Although increased attention is being paid to the technology, it is not sure how much support the president will lend PHEV in the 2008 budget. The White House says hybrid funding will be higher than last year's budget request but would not elaborate. Hydrogen and fuel-cell vehicle R&D still comprise the lion's share of the current 2006 budget, an allocation that critics said was to the detriment of other vehicle programs, including advanced battery development. The earmarks attached to the hydrogen initiative, alone, were enough to place other DOE programs in jeopardy, these critics warned. This has given lawmakers increased impetus to lobby DOE to secure the necessary funding for PHEVs.

Sen. Evan Bayh (D-IN) sent a letter to DOE Secretary Samuel Bodman in December to ask for a minimum of $90 million in funding increases for PHEVs to be included in the department's FY-08 budget request. DOE's FY-07 budget for its advanced battery program was supposed to receive a near 30-percent increase to help move ahead the promise of PHEVs, according to DOE's Undersecretary David Garman in past testimony before Congress. But with a majority of budget bills not making it to conference, and a proposed continued resolution keeping funding levels stagnant, proponents of federal advanced energy programs are concerned that hard-sought budget increases could be in jeopardy.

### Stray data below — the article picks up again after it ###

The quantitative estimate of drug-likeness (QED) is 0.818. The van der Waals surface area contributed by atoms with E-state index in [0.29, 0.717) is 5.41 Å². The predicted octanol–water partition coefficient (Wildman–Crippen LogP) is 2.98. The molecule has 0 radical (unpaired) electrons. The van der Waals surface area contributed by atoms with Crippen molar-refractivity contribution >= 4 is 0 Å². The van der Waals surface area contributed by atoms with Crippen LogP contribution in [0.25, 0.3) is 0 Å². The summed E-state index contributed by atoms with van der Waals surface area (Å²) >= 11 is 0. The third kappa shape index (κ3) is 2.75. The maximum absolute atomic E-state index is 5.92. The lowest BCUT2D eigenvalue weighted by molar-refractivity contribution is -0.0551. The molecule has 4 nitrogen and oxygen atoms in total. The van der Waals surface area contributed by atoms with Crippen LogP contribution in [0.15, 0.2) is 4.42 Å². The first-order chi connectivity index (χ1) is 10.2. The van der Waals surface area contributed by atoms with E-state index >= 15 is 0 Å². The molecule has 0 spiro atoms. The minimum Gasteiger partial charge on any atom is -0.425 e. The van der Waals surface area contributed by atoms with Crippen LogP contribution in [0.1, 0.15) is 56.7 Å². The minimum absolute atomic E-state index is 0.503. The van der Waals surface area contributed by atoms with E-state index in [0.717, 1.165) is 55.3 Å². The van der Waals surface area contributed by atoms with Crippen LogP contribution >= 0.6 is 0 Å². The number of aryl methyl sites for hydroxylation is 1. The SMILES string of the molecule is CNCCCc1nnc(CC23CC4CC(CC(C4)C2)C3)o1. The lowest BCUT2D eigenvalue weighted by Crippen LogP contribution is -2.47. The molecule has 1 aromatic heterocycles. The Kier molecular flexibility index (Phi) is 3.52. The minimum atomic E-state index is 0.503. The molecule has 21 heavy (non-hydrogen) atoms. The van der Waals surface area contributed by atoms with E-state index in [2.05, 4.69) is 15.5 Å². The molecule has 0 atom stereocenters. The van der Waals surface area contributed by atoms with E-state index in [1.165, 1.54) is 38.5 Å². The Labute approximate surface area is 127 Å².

The 2006 budget request from DOE's Energy Efficiency and Renewable Energy (EERE) division neared $49 million for hybrid vehicle technologies, but was appropriated only $43 million. The fuel cell development funding requests, alone -- not including the hydrogen technologies program -- were well over double that amount. The FY-07 budget request attempted a boost the hybrid development program to $50 million, while hydrogen climbed to nearly $200 million, not including earmarks, according to EERE. If DOE takes Sen. Bayh's request seriously, the monies slated for hybrids would near almost the entire FY-06 budget request for EERE's Vehicle Technologies program, which includes hybrid development as well as the FreedomCar program, according to budget documents. Still, when compared to the funds slated for hydrogen and biofuels research and biomass, the competition may be too steep.